As a result, a number of industries have thrived, one of them being the fashion sector; in particular the luxury end. Not so long ago, the words Africa and luxury would have been thought to be mutually exclusive however, thanks to a new generation of creatives who refuse to be limited, Africa is the new frontier for luxury fashion, on our own terms.

According to a KPMG report on the luxury sector in a local and global context, ‘’The global luxury goods segment has reached a more mature phase in recent years, with slower but more readily sustainable growth potential. The continent [Africa] continues to hold strong medium-term economic growth potential.’’

Luxury goods have been defined as products and services which are not essential to basic needs, for which demand rises more than proportionally than a rise in income. In other words, they are not within the reach of the average consumer and positions brands at a higher level. Of course, the cost of production and the quality of goods rises in direct proportion.

As consumers become more wealthy, there is an increased demand for luxury goods. Africans have also had a significant impact on the luxury good sector abroad, using their spending power to boost the economy but it’s finally time for us to come home to roost. As the African luxury sector grows, we need to use our spending power to grow our own economy and empower luxury designers.

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Globally, the luxury goods market is worth in excess of $1.5tr, as stated in research by global business consulting firm, Bain & Company. They expect this to even grow by up to 5% per year over the next three years. So, where does Africa fit into this picture?

This deluge of wealthy consumers could spell the beginning of great things from Africa as African brands will have the opportunity to compete with the most famous brands in the world. Whilst United States and Europe markets currently dominate, we can clearly see the rise of luxury African brands and they are certainly catching the eye of international consumers.

From brands like Kenneth Ize whose recent Parisian presentation was a huge hit to Maxhosa by Laduma who is making waves with his luxury knitwear. Has the time come for African brands to take their rightful place beside the luxury giants?

Well, founder of Luxury Connect Africa and purveyor of luxury goods Uche Pezard may have the answer. Uche, a globally recognised business pioneer and a powerful thought-leader in the luxury sector has noticed a growing demand for luxury products from Africa.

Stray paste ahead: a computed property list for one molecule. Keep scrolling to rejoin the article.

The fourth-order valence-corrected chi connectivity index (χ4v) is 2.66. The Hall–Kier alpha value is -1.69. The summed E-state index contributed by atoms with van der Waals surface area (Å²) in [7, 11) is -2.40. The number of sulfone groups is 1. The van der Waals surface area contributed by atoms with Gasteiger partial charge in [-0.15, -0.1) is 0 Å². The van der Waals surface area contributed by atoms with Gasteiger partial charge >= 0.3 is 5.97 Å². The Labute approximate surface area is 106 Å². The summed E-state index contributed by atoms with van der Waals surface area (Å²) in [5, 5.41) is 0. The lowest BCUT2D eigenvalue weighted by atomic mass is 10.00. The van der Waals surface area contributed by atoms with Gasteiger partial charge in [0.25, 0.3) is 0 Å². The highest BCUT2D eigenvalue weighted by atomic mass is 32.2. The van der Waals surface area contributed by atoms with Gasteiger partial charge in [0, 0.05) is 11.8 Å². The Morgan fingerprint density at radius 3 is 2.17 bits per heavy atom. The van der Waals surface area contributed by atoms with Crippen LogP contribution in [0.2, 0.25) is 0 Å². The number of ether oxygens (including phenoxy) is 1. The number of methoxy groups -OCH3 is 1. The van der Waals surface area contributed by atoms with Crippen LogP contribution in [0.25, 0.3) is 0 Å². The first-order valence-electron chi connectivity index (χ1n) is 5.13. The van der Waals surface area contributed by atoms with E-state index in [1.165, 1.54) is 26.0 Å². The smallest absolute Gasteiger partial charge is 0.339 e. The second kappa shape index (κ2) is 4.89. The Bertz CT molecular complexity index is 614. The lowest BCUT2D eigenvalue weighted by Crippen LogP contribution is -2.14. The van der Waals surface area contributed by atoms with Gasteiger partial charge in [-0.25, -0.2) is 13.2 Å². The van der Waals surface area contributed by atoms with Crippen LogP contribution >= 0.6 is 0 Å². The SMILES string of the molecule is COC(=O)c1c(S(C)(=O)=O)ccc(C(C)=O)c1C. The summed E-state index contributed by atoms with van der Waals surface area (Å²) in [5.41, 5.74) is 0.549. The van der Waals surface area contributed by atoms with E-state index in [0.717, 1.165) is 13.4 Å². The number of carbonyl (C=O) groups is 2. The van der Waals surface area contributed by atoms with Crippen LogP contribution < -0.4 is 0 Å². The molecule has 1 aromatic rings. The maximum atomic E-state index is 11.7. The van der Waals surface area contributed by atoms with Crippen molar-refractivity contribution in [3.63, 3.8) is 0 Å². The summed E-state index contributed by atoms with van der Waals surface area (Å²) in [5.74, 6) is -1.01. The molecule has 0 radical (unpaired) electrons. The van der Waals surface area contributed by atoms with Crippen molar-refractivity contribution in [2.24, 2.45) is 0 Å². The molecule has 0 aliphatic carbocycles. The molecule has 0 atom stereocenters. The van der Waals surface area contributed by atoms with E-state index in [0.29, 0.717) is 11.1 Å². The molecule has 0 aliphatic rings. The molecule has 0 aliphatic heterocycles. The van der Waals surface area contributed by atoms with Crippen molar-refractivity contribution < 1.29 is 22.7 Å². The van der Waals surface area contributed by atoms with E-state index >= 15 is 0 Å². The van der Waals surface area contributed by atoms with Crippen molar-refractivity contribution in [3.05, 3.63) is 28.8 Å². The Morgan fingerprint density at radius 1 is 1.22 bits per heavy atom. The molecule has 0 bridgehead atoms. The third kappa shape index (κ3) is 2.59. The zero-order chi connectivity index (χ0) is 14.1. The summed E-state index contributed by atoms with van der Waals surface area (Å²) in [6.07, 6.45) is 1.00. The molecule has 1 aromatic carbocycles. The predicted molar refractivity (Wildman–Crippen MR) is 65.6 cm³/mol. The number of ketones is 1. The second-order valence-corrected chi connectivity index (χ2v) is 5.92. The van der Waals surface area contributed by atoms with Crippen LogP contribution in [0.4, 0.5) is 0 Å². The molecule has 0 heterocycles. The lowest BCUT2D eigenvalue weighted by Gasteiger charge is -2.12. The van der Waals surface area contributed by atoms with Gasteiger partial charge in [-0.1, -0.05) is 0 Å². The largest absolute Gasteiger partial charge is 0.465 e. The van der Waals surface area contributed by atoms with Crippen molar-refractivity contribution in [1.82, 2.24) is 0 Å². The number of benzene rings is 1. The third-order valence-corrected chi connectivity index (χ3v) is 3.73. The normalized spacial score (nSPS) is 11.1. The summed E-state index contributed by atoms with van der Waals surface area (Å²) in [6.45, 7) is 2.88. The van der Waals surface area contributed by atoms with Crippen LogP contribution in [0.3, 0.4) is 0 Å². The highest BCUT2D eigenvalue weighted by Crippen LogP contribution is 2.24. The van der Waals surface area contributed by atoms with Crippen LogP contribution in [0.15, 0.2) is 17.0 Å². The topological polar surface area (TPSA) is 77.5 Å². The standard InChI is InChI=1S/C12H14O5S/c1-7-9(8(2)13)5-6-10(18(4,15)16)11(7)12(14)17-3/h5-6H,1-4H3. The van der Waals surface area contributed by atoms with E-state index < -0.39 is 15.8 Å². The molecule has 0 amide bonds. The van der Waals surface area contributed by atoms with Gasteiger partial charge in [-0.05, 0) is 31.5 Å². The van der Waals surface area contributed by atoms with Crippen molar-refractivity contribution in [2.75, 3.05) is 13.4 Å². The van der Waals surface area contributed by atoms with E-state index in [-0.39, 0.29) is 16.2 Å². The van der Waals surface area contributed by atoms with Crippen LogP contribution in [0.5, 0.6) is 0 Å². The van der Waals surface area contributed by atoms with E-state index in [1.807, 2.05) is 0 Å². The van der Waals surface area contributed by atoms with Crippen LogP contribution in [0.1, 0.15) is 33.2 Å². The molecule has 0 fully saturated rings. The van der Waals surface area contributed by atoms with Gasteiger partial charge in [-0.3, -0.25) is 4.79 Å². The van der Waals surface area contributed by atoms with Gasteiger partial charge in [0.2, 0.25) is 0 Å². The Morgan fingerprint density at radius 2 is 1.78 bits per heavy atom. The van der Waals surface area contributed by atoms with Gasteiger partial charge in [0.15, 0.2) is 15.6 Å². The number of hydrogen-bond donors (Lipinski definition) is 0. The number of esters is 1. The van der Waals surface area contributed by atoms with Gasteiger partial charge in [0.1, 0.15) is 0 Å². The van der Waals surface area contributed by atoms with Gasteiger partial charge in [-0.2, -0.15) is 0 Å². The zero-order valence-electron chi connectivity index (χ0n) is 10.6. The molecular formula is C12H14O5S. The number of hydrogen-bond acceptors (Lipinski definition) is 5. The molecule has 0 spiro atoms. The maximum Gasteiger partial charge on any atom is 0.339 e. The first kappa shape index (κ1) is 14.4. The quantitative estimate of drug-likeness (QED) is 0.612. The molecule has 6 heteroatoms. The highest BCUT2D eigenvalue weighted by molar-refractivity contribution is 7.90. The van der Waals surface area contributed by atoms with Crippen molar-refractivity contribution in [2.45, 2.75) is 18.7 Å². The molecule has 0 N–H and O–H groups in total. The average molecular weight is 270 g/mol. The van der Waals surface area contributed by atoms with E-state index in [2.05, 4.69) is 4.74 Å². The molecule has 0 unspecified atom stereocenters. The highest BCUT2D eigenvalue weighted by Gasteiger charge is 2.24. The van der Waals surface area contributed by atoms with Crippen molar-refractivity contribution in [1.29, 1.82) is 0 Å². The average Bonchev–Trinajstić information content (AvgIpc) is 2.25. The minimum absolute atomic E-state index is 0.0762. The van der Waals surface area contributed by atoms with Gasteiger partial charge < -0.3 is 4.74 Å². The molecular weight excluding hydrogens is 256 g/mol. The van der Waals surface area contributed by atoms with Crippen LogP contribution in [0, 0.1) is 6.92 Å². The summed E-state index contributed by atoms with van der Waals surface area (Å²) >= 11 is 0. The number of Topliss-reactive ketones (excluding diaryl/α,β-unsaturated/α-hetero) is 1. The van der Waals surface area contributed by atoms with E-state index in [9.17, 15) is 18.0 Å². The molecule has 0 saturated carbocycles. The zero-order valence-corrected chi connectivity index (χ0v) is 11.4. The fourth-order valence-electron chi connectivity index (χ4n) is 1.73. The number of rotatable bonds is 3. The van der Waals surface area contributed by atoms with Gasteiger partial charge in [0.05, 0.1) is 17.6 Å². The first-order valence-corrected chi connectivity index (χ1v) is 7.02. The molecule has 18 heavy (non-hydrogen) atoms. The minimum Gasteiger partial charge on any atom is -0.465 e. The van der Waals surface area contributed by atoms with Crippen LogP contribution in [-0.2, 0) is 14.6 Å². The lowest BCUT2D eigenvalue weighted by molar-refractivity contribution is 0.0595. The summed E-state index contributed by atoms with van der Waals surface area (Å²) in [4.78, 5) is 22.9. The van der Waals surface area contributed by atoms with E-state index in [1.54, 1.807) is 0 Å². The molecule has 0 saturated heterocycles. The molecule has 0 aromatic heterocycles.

She recently held a Luxury Connect Africa conference which pulled together some of the biggest names in the African fashion industry and luxury sector. According to Luxury Society, ‘’the event featured panel discussions, a meticulously curated 3-day B2B trade exhibition and a tasteful mixer of industry stakeholders. Eight of Africa’s most prestigious brands exhibited their products and shared their extraordinary journeys, across the range of African luxury.’’

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Speaking at the event, Uche said, “We’re currently in the age of content and consumers consume content before they consume products. People use social media, digital media and the ease of sharing information.

Consumers are generally aware of brands’ back stories, heritage stories, authentic stories and people buy into that first before they buy into the products.”

She continues, ‘’African creators, designers, entrepreneurs and innovators are beginning to take advantage of the new access to international markets whether through e-commerce or social shopping or international travel. They’re beginning to gain a real footprint in the international market space.”

Uche herself is putting her money where her mouth is an investing in securing the future of these African brands. She represents various luxury labels including South Africa’s Maxhosa By Laduma and Tiffany Amber from Nigeria. She has plans for expansion and to guide the African labels towards the same profound status as their international counterparts.

African luxury is certainly on the move however, we are lacking the fundamental business acumen and the necessary mentorship and leadership to position ourselves properly. Thanks to women like Uche Pezard, that is slowly changing and in the next few years, the words Africa and luxury will be mentioned in the very same breath.

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